COMAR 13B.08.10.02 Rawlings Grant Proposed Change
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DEFEATED: MHEC Pulls Proposed Regulations
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The Maryland Higher Education Commission (MHEC), the state agency that oversees post-secondary educational institutions and state-sponsored financial aid, has proposed a minor change to the Delegate Howard P. Rawlings Grant. While the change may seem insignificant to many, it has a tremendous negative impact for homeschool students.
The Rawlings Grant Program offers needs-based grants of up to $3,000 a year to Maryland students. Currently, the Rawlings Guaranteed Access Grant eligibility criteria requires a student to “have successfully completed a college preparatory program in high school that is designed to prepare students for college level work”. Alternatively, students must obtain a GED with a passing score of at least 165 per module.
As published in the January 31, 2020 Maryland Register, MHEC seeks to add the following definition to the regulation:
B. Terms Defined.
(3) “College preparatory program” means any program of study leading to the award of a Maryland high school diploma.
What This Means For Homeschoolers
Current state law does not allow Maryland homeschool graduates – or nonpublic school students – to earn a state-issued high school diploma. While families can provide their homeschool graduates with parent-issued diplomas, these documents are not universally held in the same legal light as a state-issued diploma.
Should this proposed regulatory change go into effect, it is possible that MHEC would begin to require Maryland homeschool graduates – as well as nonpublic school students – to take the GED in order to qualify for the Rawlings Grant. The Maryland Homeschool Association believes this to be an unnecessary and inequitable change. Because the Rawlings Grant already requires applicants to be accepted into college, MHEC implicitly acknowledges that a student’s transcript – not a diploma – is what demonstrates completion of a college prep program.
Call to Action
Maryland homeschoolers have until Monday, March 2, 2020 to submit written comments urging MHEC to NOT ADOPT the proposed regulatory change. Families are welcome to use or adapt the following email message as their own comment.
Subject: COMAR 13B.08.10 Public Comment
Message: Mr. Newman,
I am writing to urge the Maryland Higher Education Commission to NOT adopt the proposed change to 13B.08.10.02, which seeks to define “college preparatory program” as a program of study that leads to the award of a Maryland high school diploma.
It is my belief that the eligibility requirements already set out in 13B.08.10.03.A.(3) are sufficient and render the proposed regulation unnecessary. Specifically, 13B.08.10.03.A.(3) currently requires an applicant to be “accepted for admission, or enrolled as a full-time student, in a regular undergraduate program leading to a degree or diploma at an eligible institution, or be enrolled full-time in a 2-year associate degree program in which the course work is acceptable for transfer credit to an accredited baccalaureate program at an eligible institution“. If a college has accepted a student into their post-secondary program, then it goes without saying that the student has completed (or is in the process of completing) a college preparatory program. The student’s transcript – not a diploma – demonstrates and confirms that this criteria has been met.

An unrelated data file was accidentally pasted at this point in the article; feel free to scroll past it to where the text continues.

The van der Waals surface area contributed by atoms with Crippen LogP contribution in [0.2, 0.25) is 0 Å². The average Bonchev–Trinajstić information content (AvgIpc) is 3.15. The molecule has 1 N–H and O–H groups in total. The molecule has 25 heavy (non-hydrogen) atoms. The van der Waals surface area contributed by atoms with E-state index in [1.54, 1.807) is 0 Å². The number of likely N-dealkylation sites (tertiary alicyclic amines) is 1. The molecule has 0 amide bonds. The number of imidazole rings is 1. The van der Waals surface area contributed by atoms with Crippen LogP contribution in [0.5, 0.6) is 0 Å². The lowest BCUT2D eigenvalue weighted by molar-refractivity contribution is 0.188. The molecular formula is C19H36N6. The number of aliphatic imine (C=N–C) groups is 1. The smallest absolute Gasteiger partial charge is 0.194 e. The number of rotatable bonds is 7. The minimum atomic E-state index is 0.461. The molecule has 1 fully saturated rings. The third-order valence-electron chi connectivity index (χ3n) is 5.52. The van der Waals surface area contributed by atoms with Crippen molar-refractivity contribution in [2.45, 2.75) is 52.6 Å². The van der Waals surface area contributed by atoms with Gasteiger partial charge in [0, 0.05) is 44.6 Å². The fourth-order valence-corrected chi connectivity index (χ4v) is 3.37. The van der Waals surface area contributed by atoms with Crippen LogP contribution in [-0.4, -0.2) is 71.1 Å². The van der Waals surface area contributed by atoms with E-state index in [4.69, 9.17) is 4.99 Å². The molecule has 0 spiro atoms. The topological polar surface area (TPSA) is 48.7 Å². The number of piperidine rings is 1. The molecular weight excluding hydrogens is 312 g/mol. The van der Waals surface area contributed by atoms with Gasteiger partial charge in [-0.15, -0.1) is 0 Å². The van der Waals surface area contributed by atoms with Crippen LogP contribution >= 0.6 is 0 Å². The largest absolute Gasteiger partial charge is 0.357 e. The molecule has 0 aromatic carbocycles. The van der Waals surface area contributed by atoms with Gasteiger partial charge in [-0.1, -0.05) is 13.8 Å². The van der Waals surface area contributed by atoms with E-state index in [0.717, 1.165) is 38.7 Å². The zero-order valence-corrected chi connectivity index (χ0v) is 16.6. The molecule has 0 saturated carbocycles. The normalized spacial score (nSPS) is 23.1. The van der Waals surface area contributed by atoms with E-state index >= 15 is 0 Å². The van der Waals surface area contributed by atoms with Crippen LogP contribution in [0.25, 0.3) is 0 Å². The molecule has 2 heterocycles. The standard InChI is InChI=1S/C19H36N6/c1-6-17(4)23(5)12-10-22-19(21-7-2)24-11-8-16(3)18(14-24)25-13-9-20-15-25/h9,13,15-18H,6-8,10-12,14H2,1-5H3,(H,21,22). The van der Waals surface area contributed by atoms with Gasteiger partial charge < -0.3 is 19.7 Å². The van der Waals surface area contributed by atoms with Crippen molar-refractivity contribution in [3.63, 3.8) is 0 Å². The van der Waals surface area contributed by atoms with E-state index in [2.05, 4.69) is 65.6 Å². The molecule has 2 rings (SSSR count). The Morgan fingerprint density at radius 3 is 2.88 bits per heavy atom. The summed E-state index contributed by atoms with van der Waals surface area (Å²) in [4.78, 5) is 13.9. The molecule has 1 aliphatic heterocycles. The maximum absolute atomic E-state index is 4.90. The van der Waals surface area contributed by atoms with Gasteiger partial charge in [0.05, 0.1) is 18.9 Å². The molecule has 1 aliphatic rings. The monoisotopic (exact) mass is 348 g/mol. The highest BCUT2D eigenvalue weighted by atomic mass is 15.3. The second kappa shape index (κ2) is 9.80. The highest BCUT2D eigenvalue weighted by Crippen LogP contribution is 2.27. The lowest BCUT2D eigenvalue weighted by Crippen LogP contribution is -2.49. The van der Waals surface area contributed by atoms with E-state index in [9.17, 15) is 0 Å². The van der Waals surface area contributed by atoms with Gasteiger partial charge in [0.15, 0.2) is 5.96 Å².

Additionally, MHEC must keep in mind that the wording of the proposed change suggests that only a state-issued diploma will now meet the eligibility criteria. Because students attending elite private schools, church-exempt nonpublic schools, and homeschool graduates are not eligible to receive a Maryland high school diploma, this proposed change will effectively require all nonpublic school and homeschool students to take the GED to qualify for the Rawlings Grant. That would be neither fair nor equitable to thousands of Maryland high school graduates that otherwise qualify for this financial aid program.
For these reasons, I respectfully request that MHEC withdraw the proposed change to COMAR 13B.08.10.02 and leave the regulation as is.
[your name and address]
What Happens Next
Once the period for open comments closes on March 2, MHEC will compile all the responses it has received. A summary of PRO and CON responses will be presented to the MHEC Commissioners, who will then vote to (1) Implement the proposed change; (2) Not implement the proposed change; or (3) Edit the proposed change and send it out for public comments, again. If the public sends in an overwhelming amount of negative comments, MHEC will be hard-pressed to implement this change.
In the past, when MDHSA has put out a Call To Action to lobby against a regulatory change, homeschool families stepped up and sent in hundreds of public comments. We have successfully stopped anti-homeschooling measures in the past and we can do it, again – with your help.
Last modified on March 31, 2020